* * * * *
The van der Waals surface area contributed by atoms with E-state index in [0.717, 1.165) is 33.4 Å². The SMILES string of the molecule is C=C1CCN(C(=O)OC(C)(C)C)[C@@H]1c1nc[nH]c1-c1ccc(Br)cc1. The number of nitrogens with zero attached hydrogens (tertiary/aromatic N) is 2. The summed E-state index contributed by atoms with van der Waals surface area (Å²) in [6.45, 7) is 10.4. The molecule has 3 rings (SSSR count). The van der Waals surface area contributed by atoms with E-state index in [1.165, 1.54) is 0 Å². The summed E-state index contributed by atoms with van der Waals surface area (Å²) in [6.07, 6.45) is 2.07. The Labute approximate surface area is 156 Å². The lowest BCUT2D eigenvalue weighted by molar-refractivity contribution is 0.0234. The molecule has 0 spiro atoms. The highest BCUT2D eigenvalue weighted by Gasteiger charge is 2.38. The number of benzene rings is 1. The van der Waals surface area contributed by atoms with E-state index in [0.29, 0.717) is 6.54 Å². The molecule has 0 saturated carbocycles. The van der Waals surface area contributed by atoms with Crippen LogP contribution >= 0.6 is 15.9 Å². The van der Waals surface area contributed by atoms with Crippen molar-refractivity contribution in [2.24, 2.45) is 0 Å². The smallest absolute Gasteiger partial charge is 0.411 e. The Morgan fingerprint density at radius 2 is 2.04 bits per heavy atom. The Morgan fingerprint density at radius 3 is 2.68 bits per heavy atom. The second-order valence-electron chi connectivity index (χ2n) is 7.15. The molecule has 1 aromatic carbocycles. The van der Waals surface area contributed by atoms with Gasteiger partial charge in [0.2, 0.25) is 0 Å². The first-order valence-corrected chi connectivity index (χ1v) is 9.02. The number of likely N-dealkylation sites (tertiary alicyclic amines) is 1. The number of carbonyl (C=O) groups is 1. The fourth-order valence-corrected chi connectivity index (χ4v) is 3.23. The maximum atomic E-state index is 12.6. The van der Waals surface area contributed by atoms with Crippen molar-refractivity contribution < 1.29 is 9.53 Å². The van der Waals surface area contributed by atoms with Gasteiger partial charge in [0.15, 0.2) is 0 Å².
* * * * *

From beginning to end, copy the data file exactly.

The van der Waals surface area contributed by atoms with E-state index in [0.717, 1.165) is 33.4 Å². The SMILES string of the molecule is C=C1CCN(C(=O)OC(C)(C)C)[C@@H]1c1nc[nH]c1-c1ccc(Br)cc1. The number of nitrogens with zero attached hydrogens (tertiary/aromatic N) is 2. The summed E-state index contributed by atoms with van der Waals surface area (Å²) in [6.45, 7) is 10.4. The molecule has 3 rings (SSSR count). The van der Waals surface area contributed by atoms with E-state index in [1.165, 1.54) is 0 Å². The summed E-state index contributed by atoms with van der Waals surface area (Å²) in [6.07, 6.45) is 2.07. The Labute approximate surface area is 156 Å². The lowest BCUT2D eigenvalue weighted by molar-refractivity contribution is 0.0234. The molecule has 0 spiro atoms. The highest BCUT2D eigenvalue weighted by Gasteiger charge is 2.38. The number of benzene rings is 1. The van der Waals surface area contributed by atoms with E-state index in [0.29, 0.717) is 6.54 Å². The molecule has 0 saturated carbocycles. The van der Waals surface area contributed by atoms with Crippen LogP contribution >= 0.6 is 15.9 Å². The van der Waals surface area contributed by atoms with Crippen molar-refractivity contribution in [2.24, 2.45) is 0 Å². The smallest absolute Gasteiger partial charge is 0.411 e. The Morgan fingerprint density at radius 2 is 2.04 bits per heavy atom. The Morgan fingerprint density at radius 3 is 2.68 bits per heavy atom. The second-order valence-electron chi connectivity index (χ2n) is 7.15. The molecule has 1 aromatic carbocycles. The van der Waals surface area contributed by atoms with Gasteiger partial charge in [0.2, 0.25) is 0 Å². The first-order valence-corrected chi connectivity index (χ1v) is 9.02. The number of likely N-dealkylation sites (tertiary alicyclic amines) is 1. The number of carbonyl (C=O) groups is 1. The fourth-order valence-corrected chi connectivity index (χ4v) is 3.23. The maximum atomic E-state index is 12.6. The van der Waals surface area contributed by atoms with Crippen molar-refractivity contribution < 1.29 is 9.53 Å². The van der Waals surface area contributed by atoms with Gasteiger partial charge in [0.15, 0.2) is 0 Å².